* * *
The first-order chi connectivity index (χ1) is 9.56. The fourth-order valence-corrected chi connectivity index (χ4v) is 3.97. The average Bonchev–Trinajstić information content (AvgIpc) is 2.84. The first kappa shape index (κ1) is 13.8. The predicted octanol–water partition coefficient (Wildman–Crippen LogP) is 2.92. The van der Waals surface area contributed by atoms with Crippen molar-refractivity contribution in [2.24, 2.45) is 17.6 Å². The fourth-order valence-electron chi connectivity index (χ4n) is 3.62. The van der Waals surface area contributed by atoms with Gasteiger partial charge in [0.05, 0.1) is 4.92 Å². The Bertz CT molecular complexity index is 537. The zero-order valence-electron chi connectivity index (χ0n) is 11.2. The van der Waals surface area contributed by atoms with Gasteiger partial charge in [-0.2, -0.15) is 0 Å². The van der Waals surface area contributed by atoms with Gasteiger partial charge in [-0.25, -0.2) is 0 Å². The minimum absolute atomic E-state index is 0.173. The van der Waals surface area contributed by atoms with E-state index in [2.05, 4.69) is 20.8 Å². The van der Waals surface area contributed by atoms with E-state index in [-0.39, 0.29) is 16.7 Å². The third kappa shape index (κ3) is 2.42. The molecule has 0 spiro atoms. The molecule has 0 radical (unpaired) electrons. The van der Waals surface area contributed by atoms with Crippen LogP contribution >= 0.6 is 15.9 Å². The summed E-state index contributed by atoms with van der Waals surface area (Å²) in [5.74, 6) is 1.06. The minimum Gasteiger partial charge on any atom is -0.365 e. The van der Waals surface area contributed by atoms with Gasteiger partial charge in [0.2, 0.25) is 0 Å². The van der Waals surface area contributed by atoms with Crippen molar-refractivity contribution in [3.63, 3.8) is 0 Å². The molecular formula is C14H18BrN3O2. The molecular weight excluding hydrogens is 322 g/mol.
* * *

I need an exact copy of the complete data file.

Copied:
The first-order chi connectivity index (χ1) is 9.56. The fourth-order valence-corrected chi connectivity index (χ4v) is 3.97. The average Bonchev–Trinajstić information content (AvgIpc) is 2.84. The first kappa shape index (κ1) is 13.8. The predicted octanol–water partition coefficient (Wildman–Crippen LogP) is 2.92. The van der Waals surface area contributed by atoms with Crippen molar-refractivity contribution in [2.24, 2.45) is 17.6 Å². The fourth-order valence-electron chi connectivity index (χ4n) is 3.62. The van der Waals surface area contributed by atoms with Gasteiger partial charge in [0.05, 0.1) is 4.92 Å². The Bertz CT molecular complexity index is 537. The zero-order valence-electron chi connectivity index (χ0n) is 11.2. The van der Waals surface area contributed by atoms with Gasteiger partial charge in [-0.2, -0.15) is 0 Å². The van der Waals surface area contributed by atoms with Gasteiger partial charge in [-0.25, -0.2) is 0 Å². The minimum absolute atomic E-state index is 0.173. The van der Waals surface area contributed by atoms with E-state index in [2.05, 4.69) is 20.8 Å². The van der Waals surface area contributed by atoms with E-state index in [-0.39, 0.29) is 16.7 Å². The third kappa shape index (κ3) is 2.42. The molecule has 0 spiro atoms. The molecule has 0 radical (unpaired) electrons. The van der Waals surface area contributed by atoms with Crippen LogP contribution >= 0.6 is 15.9 Å². The summed E-state index contributed by atoms with van der Waals surface area (Å²) in [5.74, 6) is 1.06. The minimum Gasteiger partial charge on any atom is -0.365 e. The van der Waals surface area contributed by atoms with Gasteiger partial charge in [0.2, 0.25) is 0 Å². The van der Waals surface area contributed by atoms with Crippen molar-refractivity contribution in [3.63, 3.8) is 0 Å². The molecular formula is C14H18BrN3O2. The molecular weight excluding hydrogens is 322 g/mol.